Grand Master versus Grand Master, this is a clear win for black, just careful
But does a club player possess that careful technique?
If not, perhaps white has an outside chance of salvaging something from the
Maybe so, but this places the onus on white to find the best chances to confuse
black into missing out.
The initial consideration in earning a win for black is to centralise the king,
meaning the plan of, Kf8 - Ke7 - Kd6, makes the task simpler, re-locating the
queen for aggressive action can wait.
31. Kf3 Qe8
32. d5 cxd5
| White makes some progress.
The passed d-pawn must now be blocked by a member of the black royal family.
This task should be taken up by the king in order for the queen to get in
amongst the white pawns.
33. ... Qd7
34. Ke3 Qd6
35. Kd3 g6
36. Rf2 Kg7
37. Rd2 b5
| This pawn would do a much better job on the b7 square, now the white rook can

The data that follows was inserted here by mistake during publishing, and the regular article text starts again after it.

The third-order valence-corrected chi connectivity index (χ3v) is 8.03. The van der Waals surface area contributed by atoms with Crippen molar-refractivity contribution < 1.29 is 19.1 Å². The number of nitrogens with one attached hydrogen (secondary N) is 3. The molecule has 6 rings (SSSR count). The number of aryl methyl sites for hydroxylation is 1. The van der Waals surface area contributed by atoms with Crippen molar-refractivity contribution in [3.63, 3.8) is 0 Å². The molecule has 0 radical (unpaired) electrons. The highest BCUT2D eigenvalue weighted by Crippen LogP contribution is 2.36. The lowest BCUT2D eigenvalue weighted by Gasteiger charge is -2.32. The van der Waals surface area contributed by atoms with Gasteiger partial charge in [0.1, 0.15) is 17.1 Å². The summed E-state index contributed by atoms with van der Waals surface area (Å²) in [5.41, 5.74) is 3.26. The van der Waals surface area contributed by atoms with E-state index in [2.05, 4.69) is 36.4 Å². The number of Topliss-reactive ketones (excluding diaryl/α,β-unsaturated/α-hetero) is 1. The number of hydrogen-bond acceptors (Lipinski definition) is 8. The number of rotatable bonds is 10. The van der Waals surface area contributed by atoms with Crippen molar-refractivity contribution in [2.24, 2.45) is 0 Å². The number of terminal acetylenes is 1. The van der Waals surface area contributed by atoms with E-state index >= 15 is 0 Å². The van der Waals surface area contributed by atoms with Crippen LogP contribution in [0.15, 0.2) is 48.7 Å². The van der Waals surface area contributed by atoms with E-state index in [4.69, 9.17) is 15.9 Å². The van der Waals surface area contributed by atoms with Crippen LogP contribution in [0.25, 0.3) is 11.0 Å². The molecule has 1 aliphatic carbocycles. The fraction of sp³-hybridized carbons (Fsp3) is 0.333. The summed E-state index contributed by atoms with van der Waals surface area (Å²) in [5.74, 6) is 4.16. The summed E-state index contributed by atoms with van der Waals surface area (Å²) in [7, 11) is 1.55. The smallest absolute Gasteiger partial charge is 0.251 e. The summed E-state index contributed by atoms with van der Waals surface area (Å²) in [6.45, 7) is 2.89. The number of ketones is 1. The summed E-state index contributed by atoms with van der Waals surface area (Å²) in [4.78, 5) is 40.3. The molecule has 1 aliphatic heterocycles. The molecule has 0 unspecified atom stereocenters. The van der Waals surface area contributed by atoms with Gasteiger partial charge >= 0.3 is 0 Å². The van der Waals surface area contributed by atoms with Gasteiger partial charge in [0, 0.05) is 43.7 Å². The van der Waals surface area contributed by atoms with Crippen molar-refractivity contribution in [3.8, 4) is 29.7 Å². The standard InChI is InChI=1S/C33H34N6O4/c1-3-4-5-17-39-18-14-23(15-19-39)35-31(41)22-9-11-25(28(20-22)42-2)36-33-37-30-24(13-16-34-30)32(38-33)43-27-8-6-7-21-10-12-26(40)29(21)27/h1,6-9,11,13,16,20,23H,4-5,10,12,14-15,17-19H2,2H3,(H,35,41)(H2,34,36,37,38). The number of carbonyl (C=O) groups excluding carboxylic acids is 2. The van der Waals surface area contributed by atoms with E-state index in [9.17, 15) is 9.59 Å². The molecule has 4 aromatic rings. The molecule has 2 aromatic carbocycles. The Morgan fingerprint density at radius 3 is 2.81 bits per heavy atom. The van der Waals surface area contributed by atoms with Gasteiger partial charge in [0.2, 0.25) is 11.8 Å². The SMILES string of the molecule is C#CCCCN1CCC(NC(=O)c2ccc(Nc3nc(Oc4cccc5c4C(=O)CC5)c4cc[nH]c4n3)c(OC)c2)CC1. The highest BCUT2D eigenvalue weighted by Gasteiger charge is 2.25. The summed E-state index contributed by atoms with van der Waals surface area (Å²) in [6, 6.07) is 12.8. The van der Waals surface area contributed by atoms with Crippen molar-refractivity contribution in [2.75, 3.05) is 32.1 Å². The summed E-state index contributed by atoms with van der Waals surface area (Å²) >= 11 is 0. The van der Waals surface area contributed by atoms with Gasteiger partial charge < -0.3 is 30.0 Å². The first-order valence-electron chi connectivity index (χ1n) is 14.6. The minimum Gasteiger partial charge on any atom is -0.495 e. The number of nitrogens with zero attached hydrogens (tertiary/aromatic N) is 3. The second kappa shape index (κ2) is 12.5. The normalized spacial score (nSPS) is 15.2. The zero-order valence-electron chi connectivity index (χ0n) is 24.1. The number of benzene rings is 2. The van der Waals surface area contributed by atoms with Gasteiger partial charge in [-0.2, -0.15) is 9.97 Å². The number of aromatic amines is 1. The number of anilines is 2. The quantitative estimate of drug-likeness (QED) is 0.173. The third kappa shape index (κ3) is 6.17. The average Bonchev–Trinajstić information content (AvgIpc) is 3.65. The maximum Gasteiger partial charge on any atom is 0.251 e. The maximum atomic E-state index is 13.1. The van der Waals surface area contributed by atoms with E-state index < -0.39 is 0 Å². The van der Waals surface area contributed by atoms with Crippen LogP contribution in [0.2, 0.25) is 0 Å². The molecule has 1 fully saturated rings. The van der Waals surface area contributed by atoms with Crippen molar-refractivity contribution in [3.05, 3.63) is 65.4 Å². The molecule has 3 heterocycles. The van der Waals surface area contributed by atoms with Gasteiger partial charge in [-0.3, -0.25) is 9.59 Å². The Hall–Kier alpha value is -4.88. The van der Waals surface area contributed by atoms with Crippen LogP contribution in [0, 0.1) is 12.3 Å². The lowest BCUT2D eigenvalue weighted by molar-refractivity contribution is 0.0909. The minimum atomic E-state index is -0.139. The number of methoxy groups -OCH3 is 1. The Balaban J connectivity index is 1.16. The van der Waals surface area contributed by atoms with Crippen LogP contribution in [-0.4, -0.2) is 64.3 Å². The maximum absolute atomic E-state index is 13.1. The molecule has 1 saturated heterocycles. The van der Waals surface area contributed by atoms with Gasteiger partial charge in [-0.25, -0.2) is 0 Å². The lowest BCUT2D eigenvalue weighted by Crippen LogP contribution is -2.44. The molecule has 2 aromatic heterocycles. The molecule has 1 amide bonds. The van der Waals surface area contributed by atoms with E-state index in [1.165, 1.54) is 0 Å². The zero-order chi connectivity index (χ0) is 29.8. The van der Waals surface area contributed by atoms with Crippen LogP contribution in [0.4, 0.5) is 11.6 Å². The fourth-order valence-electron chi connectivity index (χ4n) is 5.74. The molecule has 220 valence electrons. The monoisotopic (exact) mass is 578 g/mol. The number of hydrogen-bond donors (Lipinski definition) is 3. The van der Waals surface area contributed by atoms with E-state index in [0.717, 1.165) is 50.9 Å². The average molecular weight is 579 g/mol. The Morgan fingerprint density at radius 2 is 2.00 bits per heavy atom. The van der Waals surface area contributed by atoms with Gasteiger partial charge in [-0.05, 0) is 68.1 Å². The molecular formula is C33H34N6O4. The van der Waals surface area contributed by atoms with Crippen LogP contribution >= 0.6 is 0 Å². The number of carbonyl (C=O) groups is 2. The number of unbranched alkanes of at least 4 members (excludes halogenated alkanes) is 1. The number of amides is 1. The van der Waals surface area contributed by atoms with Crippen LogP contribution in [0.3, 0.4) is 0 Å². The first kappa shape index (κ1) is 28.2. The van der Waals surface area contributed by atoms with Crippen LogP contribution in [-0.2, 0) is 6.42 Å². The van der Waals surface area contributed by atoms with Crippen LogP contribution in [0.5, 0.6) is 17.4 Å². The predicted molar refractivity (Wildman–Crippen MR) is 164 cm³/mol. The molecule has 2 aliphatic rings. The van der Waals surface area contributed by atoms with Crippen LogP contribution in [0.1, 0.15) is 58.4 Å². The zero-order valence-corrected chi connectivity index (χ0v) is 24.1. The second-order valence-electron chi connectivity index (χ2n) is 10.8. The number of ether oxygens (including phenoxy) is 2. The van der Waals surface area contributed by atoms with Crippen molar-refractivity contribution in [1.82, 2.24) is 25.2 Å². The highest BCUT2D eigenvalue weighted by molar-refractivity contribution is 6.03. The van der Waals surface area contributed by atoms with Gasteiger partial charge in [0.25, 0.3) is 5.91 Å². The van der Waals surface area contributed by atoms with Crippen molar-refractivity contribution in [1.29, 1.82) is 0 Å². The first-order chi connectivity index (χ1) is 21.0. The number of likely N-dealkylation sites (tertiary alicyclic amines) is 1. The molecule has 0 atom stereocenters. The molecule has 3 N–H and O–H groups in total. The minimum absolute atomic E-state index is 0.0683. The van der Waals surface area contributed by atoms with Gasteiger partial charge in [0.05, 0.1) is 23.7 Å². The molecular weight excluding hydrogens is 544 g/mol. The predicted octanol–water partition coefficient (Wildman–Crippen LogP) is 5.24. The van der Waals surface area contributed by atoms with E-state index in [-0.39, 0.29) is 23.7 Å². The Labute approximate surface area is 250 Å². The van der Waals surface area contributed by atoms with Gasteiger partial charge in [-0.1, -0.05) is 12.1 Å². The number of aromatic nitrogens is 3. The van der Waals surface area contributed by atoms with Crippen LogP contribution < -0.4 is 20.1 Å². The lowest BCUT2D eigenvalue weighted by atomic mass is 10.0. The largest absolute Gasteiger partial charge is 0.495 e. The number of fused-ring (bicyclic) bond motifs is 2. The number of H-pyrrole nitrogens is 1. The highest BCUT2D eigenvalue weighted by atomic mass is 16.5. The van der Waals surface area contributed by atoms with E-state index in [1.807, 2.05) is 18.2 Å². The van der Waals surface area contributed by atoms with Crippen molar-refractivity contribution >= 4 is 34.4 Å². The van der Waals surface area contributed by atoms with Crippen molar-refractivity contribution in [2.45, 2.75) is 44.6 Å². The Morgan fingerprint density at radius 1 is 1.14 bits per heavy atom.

invade on the c6 square.
And again, centralising the black king to blockade the white passed d--pawn is
absolutely necessary, after which the black queen would have freedom to invade
the white position.
38. Rc2 Qd7
39. b4 f5
40. Rc5 fxe4+
41. Kxe4 Qf5+
| Opening up the position should favour the black queen, but only if the black
king was in position to blockade the white passed d-pawn.
42. Kd4 Qf6+
| Trying to snatch a couple of pawns with, 42. ... Qf2+, would permit the white
pawn to advance to d6, to be followed by Rd5, supporting the pawn from the
rear, and black will be grovelling for a draw.
43. Ke4 Qe7+
| It seems black is still playing for the win, fine fighting spirit, but
without the black king assisting the defence this is virtually impossible.
Instead, 43. ... Qf5+, would question the white intentions.
If in reply, 44. Kd4, appears, there could be the mutual relief of 3-fold
repetition in the air.
44. Kd4 Kh6
45. a3 Qd7
| Puzzlement reigns.
The scoresheet is accurate, white definitely advances the d-pawn.
After trying to maximise from a technically lost position white is surely